As human rights defenders, we rarely work alone: in developing a holistic approach to security, it is helpful to recognise how our groups, organisations and communities collectively respond to threats and how group dynamics change in the face of danger. This will help us to identify difficult aspects of our group dynamics and strategies for improving our communication in order to build solidarity, trust and better security practices.
What happens to groups in times of threat?
Like individuals, group dynamics also change when one, some, or all of the members find themselves under threat, marginalisation, or violence (including economic, gender-based, institutional, or structural violence). Exactly how the group dynamics change depends greatly on the group in question. Some predictable group responses include the following:
Harder group boundaries
The group hardens boundaries, making it more difficult for members to leave or others to join. This shutting down can also restrict members' access to information or reduce their opportunities to compare their perception of events with those of outside parties.
A second predictable change is that patterns of behaviour become more fixed and harder to change. Thus it becomes harder for members to question the status quo. It is important that groups regularly revisit and discuss their shared values in an honest way in order to stay fair and inclusive.
A third predictable change relates to leadership and power dynamics within groups. When groups feel unsafe, members tolerate greater authoritarianism from leaders or other more powerful members of the group. In extreme cases, powerful members of the group may become abusive, and the increased rigidity of group boundaries may prevent victims from leaving.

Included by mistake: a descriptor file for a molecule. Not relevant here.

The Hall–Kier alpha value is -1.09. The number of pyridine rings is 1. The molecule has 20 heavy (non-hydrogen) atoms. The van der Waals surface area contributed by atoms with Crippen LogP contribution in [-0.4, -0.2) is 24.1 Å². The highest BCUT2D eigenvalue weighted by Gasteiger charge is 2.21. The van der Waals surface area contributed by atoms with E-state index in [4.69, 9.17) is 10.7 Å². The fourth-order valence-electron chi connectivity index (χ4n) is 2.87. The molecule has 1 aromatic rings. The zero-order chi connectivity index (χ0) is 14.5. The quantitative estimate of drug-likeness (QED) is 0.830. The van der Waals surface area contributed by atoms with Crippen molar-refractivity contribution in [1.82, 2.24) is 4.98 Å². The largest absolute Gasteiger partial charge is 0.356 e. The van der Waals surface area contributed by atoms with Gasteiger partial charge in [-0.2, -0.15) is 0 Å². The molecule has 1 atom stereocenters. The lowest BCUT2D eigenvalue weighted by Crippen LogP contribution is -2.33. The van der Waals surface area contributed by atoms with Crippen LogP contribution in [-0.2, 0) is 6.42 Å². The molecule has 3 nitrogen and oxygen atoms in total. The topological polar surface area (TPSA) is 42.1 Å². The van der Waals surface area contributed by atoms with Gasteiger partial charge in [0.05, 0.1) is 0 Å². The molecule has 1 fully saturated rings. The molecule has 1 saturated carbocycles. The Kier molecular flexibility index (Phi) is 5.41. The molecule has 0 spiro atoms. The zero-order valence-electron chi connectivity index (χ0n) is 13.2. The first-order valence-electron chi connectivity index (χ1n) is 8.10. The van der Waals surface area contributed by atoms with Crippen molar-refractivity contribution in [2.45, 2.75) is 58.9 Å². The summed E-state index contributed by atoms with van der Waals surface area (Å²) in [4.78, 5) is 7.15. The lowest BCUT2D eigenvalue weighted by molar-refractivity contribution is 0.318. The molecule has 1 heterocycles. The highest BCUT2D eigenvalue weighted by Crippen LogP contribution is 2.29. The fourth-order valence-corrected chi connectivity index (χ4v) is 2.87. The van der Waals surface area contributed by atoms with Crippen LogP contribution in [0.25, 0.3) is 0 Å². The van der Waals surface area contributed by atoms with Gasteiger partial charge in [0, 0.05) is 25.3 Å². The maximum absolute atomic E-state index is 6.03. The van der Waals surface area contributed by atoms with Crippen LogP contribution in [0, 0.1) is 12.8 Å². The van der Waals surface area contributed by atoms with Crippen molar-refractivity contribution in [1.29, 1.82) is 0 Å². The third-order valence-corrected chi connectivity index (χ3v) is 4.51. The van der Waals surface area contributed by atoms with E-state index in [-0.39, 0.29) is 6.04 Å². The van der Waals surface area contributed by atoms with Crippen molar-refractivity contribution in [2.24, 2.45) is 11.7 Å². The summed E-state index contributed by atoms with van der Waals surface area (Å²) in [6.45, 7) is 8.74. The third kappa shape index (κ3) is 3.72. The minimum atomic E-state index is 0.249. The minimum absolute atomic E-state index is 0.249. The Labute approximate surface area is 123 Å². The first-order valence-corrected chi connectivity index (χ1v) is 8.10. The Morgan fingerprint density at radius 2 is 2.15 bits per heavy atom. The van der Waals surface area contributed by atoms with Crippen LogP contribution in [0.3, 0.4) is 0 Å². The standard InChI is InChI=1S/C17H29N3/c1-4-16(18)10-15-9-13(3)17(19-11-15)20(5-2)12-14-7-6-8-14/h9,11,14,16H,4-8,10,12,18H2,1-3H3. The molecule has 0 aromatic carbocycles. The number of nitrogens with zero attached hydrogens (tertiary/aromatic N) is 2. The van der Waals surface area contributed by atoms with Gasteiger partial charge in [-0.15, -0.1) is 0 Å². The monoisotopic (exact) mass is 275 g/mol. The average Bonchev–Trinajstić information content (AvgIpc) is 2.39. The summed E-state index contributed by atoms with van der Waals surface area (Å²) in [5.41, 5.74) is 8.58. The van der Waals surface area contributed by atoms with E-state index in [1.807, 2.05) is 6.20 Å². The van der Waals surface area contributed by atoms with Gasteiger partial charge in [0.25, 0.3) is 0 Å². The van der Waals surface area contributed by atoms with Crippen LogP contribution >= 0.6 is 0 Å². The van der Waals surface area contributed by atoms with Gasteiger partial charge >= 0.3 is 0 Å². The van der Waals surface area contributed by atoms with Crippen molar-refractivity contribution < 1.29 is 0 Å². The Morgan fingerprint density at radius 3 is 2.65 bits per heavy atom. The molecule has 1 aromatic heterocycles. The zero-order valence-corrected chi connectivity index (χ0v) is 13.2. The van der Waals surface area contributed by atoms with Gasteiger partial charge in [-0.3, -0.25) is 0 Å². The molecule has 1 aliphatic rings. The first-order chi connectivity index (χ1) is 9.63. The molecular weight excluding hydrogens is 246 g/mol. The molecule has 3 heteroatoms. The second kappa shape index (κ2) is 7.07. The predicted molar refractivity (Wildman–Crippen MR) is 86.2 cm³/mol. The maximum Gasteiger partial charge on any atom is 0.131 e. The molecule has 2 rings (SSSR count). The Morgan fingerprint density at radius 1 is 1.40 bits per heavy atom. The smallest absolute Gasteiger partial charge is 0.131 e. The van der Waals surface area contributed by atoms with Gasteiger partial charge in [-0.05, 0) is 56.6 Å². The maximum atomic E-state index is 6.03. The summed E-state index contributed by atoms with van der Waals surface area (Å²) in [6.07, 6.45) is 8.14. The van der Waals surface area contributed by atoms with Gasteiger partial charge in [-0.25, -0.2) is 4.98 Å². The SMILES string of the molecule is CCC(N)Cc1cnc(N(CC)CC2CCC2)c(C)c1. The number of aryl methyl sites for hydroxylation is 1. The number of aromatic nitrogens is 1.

Looking at the links between decision-making and security, we should not underestimate the positive effects of having fair and transparent decision-making processes. The danger of adversaries targeting leaders of a group is less pronounced if a group has shared responsibilities and knowledge.
It may be that you can recognise some of these behaviours in your own group – or perhaps your group responds entirely differently. In any case it's a good idea to reflect on any changes your group experiences when under threat – keeping in mind that peoples' perceptions of this may differ greatly – and identify any common issues which you may be able to improve. Maintaining open channels for conversation and communication will improve your chances of avoiding these and other damaging behaviours. We will go into more detail on fostering a healthy culture of communication about security in the next Chapter.
Mistrust and infiltration1
Infiltration is unfortunately a common problem for activist groups or organisations. Similarly, stress and trauma can increase feelings of mistrust between human rights defenders. In our work, we have to consider the possibility that some members of our group or community are or become informants. Demonising them is not helpful; in a context of oppression they are often victims too. Our best bet in these cases is to adopt measures to keep our community safe rather than contributing to an atmosphere of suspicion and mistrust which can lead to a 'witch-hunts' and negatively affect ourselves and our cause. Creating open group discussions and agreeing on a transparent process for how we treat sensitive information, as well as reviewing decisions on secrecy and the transparency of group activities can be helpful.
Infiltrators and informants often seek to document or even provoke illegal activity among the group. We can reduce the risk of these tactics affecting us by ensuring all of our activities are sanctioned by International Law and standards such as the Universal Declaration of Human Rights (UDHR), the International Covenant on Civil and Political Rights (ICCPR), and the International Covenant on Economic, Social and Cultural Rights (ICESCR) among others. Members agitating for illegal or violent methods should be treated with caution and their membership reviewed.
In the next Chapter, we will learn some helpful strategies for creating and implementing useful spaces for talking about security within organisations.
1) Based on: Ruckus Society: Security Culture for Activists. www.ruckus.org